Among its newcomers at the Baselworld 2014, Omega had a very notable watch which combines the aesthetics of the past with the modern technological solutions, the combination we often see these days. The new timekeeper is named and modeled after a vintage model from the 1940s and presented in a slightly larger size with the diameter of 40 mm. The main strongpoint of the timepiece is its opulently finished hand-wound Omega caliber 8511 with the brand’s trademark co-axial escapement. It likewise includes a balance spring made of silicon, the COSC chronometric certification for its accuracy and most importantly an extreme resistance to magnetic fields. The lovely thin watch is available in yellow, white and red gold at the price of around $13,050.
Restrained High-Class Design
The latest newcomer from the Omega De Ville collection is a neat and very elegant dress watch that evokes the high-end looks of the yesteryears. This is mostly visible on its clean silver colored dial with a clous de Paris motif. The design of the face is restrained and features only bar-shaped hour markers (which are double the size for the four major positions), a date display at the very bottom and three central hands in polished 18 K gold whose color matches the hour markers. There are also unconspicous minute-second markers on the flange and all in all, the newcomer pretty much resembles the model it was modeled upon. Among the differences between two models, one of the most notable is the size of the watch. Unlike the original from the 1949, the model has the diameter of 40 mm which is still restrained by modern standards.
Co-Axial Escapement Caliber
The new watch from the De Ville collection likewise has a slim profile of slightly less than 14 mm which is especially impressive when you consider that the watch poses the brand’s trademark Master Co-Axial escapement technology. The advantages of the co-axial to the more widely used Swiss lever escapement include a more steady transfer of energy with less friction, as well as improved efficiency and resistance to shocks. Calibre 8511 likewise has a free sprung balance which includes a balance spring made of Si14 silicon. Among its most impressive features there is certainly the technology that guards it from magnetic disturbance. Thank to the innovations of the Omega designers, this movement can withstand magnetic fields even greater than 15,000 gauss.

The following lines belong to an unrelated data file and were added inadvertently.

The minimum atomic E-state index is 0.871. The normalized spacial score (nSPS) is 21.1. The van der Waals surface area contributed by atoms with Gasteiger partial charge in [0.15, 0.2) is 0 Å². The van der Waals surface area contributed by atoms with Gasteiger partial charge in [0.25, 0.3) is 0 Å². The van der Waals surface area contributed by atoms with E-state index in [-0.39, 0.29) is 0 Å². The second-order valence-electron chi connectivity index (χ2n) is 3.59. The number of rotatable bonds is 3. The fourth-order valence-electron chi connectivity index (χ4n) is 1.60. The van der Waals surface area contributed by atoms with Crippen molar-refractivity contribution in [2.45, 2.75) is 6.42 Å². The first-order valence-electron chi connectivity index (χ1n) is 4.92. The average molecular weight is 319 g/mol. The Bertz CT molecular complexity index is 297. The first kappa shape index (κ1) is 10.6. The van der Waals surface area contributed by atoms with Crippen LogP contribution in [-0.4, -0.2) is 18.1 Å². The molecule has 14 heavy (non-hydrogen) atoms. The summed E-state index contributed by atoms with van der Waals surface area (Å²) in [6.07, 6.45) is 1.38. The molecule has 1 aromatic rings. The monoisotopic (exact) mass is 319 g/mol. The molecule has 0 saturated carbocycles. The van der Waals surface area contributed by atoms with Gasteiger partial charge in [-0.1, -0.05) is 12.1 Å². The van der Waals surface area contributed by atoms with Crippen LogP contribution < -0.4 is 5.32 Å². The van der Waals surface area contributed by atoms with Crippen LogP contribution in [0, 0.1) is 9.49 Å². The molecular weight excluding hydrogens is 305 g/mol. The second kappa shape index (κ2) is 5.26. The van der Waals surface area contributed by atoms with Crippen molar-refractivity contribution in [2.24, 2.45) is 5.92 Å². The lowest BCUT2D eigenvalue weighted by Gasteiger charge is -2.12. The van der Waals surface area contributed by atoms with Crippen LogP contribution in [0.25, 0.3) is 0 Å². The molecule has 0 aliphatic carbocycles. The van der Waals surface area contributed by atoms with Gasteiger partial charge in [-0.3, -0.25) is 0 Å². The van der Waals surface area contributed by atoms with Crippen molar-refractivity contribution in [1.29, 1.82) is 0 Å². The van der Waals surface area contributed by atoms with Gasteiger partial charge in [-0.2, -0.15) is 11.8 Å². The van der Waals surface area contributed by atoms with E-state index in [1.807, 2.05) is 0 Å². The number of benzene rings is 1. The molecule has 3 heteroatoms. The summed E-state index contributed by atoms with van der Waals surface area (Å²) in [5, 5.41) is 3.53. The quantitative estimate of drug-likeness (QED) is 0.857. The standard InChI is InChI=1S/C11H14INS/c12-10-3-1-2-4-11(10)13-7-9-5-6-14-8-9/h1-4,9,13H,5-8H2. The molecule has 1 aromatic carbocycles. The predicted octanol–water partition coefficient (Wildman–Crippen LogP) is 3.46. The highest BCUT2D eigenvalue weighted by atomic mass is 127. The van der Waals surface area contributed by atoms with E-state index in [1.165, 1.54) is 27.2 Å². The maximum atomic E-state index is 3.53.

Unlike the caliber 8500 that it is based upon, the new movement is hand-wound with the omitted rotor. Even though it therefore lacks the self-winding feature, this was done purposely since now there is a better exposure of its opulently finished movement with a balance bridge in red gold. The caliber with the Geneva waves in arabesque is naturally visible through the transparent case-back in sapphire (the same material is used for the crystal). Speaking of winding, we should likewise note that the two barrels in series used in the caliber guarantee a power reserve of around 60 hours.
The new Omega watch with the water resistance of 30 meters is made with three case options, all three in 18 K gold. You can choose among Sedna (the Omega’s red gold alloy), white and yellow gold once the watch hits the shops in November. Regardless of the choice, the timepiece with a brown leather strap will be sold at the reasonable price of $13,050.